He might already be the Jazz's backup point guard, not someone fighting an uphill battle against Jason Hart for the job.
He might not have had to be diving on the floor to make a favorable impression like he did in Utah's 105-91 exhibition loss to Sacramento on Thursday night at The Pit, when all the thanks he got for the effort was a bloody and possibly broken nose.
But on draft night back in 2005, Grandma predicted Price would start his NBA career in Sacramento.
And he did just that, going undrafted but later accepting an invitation to summer-league play from the Kings over one from the Jazz and a couple other teams.
Flash forward two years later.
After two seasons in Sacramento, Price is an offseason free agent fighting with Hart for minutes behind Jazz starter Deron Williams.
His bid to do that was clouded a bit Thursday when he collided face-first with the knee of rock-solid ex-Kings teammate Ron Artest, forcing him to exit for the night after logging just eight minutes.
Despite that, however, much is becoming clearer now about the Jazz's muddied backup point situation.
One issue of reconfirmed clarity is that when they signed journeyman Hart this past summer to a two-year, $4.8 million contract the second season is at his option, something not at all known until Thursday the Jazz indeed did so fully intending for him to back Williams' backup.
They also fended off the Los Angeles Clippers one of Hart's multiple former teams, along with the Kings in order to get him.
Another is that Jazz brass see Price, who was signed to a two-year deal now believed to be worth $2.3 million, as a project worth developing and not at all a finished product.
"He's the third guard," Jazz general manager Kevin O'Connor said Thursday of Price, who plans to undergo X-rays today to determine if his much-swollen nose indeed is broken.
"So what does your third guard consist of? We'd like to think it's a guy who has a chance to be better, that's willing to work, and who would be a good teammate, and who if he doesn't play is still going to show up the next day to practice and bust his tail."
The Jazz seem to have just that in Price and remain steadfastly quite fond of Hart as well.
Thursday's most-telling revelation, however, is that the two still are struggling with the Jazz offense.
Price missed all three of his shots from the field before exiting early with a nose that still was bleeding a bit even after the game, making him 6-for-29 in the preseason. And Hart started 0-for-6 before finishing 1-of-7 with two turnovers and no assists against the more-physical Kings, dropping him to 9-for-30 from the field in exhibition play.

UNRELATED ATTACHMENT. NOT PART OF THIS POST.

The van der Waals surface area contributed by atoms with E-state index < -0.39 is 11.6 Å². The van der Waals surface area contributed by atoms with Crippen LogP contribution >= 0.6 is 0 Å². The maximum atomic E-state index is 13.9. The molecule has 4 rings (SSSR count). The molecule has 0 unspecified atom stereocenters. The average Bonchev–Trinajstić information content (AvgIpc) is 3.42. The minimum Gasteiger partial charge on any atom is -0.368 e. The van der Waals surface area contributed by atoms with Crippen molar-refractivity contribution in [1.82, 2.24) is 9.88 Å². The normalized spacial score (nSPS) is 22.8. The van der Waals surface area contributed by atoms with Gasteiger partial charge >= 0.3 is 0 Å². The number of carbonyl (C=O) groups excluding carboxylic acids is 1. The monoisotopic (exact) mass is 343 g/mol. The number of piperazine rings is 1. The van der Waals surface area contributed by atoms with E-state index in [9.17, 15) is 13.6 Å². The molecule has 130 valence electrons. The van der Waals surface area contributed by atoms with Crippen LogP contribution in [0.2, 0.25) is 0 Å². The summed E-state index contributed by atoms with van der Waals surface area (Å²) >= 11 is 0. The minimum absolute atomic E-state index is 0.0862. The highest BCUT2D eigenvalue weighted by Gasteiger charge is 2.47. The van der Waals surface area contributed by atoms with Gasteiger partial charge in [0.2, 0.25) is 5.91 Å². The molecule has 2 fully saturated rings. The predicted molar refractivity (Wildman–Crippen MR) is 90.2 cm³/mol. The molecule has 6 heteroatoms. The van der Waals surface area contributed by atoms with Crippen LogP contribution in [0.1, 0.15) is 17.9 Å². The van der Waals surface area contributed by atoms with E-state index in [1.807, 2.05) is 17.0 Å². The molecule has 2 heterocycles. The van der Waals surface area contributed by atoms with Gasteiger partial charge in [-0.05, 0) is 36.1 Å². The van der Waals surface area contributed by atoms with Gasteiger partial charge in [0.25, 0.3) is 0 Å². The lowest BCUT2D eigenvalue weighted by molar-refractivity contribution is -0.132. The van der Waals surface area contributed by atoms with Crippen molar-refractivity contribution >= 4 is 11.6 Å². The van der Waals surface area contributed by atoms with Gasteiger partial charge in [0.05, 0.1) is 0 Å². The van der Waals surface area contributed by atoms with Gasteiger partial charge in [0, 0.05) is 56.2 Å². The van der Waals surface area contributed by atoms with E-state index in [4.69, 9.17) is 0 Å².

What concerns Jazz coach Jerry Sloan even more than the misses, though, is something that cuts deeper.
"I'm not worried about the shots. I'm worried about getting into our offense," said Sloan, who plans use both a bit at shooting guard as well as the season progresses. "They'll get better at making shots if they stay with it and don't panic."
Hart, for his part, remains confident things will soon fall into place and, beyond his shooting woes, appears more interested in improving an assist count that was stuck on one through Utah's first four exhibitions.
"It's not a tough system," Hart said. "But you've got to know where everybody has to be. And it's not easy."
Price, meanwhile, seems sure his grasp of the offense will continue to evolve especially now that he's moved on from where Grandma suspected he'd start.
"My goal each year is just to grow as a player and be in this league as long as possible and continue to have success," he said. "And I figured the Utah Jazz was best opportunity for (that)."
Answers like that leave Jazz bosses largely unconcerned, at least for now.
"(The) experience of being in the offense every day and seeing some of the little nuances that are in there that takes time to adjust to that," said Sloan, who on Thursday still would not say for sure that he'll bring Hart first off the bench behind Williams when the regular season opens Oct. 30 at Golden State.
"They're Coach Sloan's kind of guys," O'Connor added. "They don't talk a lot, they like to be out on the floor, they like to work, they listen, they try to be good teammates. Off the court we've been thrilled with them. (But) it's going to take a little while to get them assimilated into what we're trying to do."
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